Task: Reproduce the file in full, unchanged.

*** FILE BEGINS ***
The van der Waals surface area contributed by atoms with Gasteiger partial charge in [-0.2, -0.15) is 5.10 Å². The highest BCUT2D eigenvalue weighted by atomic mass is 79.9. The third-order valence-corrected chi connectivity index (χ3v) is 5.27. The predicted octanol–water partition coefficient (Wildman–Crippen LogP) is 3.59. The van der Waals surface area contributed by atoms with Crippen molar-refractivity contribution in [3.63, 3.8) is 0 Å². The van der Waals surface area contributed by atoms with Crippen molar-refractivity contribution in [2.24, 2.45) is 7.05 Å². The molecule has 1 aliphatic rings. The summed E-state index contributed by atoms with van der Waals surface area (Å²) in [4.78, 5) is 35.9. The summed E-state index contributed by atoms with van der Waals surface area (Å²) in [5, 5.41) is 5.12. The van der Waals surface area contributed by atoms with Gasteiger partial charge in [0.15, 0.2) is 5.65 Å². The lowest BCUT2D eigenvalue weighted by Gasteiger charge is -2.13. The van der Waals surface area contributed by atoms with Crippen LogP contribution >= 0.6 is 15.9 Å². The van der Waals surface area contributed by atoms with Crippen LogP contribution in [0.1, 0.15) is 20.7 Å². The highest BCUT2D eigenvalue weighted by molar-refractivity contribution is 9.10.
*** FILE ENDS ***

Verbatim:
The van der Waals surface area contributed by atoms with Gasteiger partial charge in [-0.2, -0.15) is 5.10 Å². The highest BCUT2D eigenvalue weighted by atomic mass is 79.9. The third-order valence-corrected chi connectivity index (χ3v) is 5.27. The predicted octanol–water partition coefficient (Wildman–Crippen LogP) is 3.59. The van der Waals surface area contributed by atoms with Crippen molar-refractivity contribution in [3.63, 3.8) is 0 Å². The van der Waals surface area contributed by atoms with Crippen molar-refractivity contribution in [2.24, 2.45) is 7.05 Å². The molecule has 1 aliphatic rings. The summed E-state index contributed by atoms with van der Waals surface area (Å²) in [4.78, 5) is 35.9. The summed E-state index contributed by atoms with van der Waals surface area (Å²) in [5, 5.41) is 5.12. The van der Waals surface area contributed by atoms with Gasteiger partial charge in [0.15, 0.2) is 5.65 Å². The lowest BCUT2D eigenvalue weighted by Gasteiger charge is -2.13. The van der Waals surface area contributed by atoms with Crippen LogP contribution >= 0.6 is 15.9 Å². The van der Waals surface area contributed by atoms with Crippen LogP contribution in [0.1, 0.15) is 20.7 Å². The highest BCUT2D eigenvalue weighted by molar-refractivity contribution is 9.10.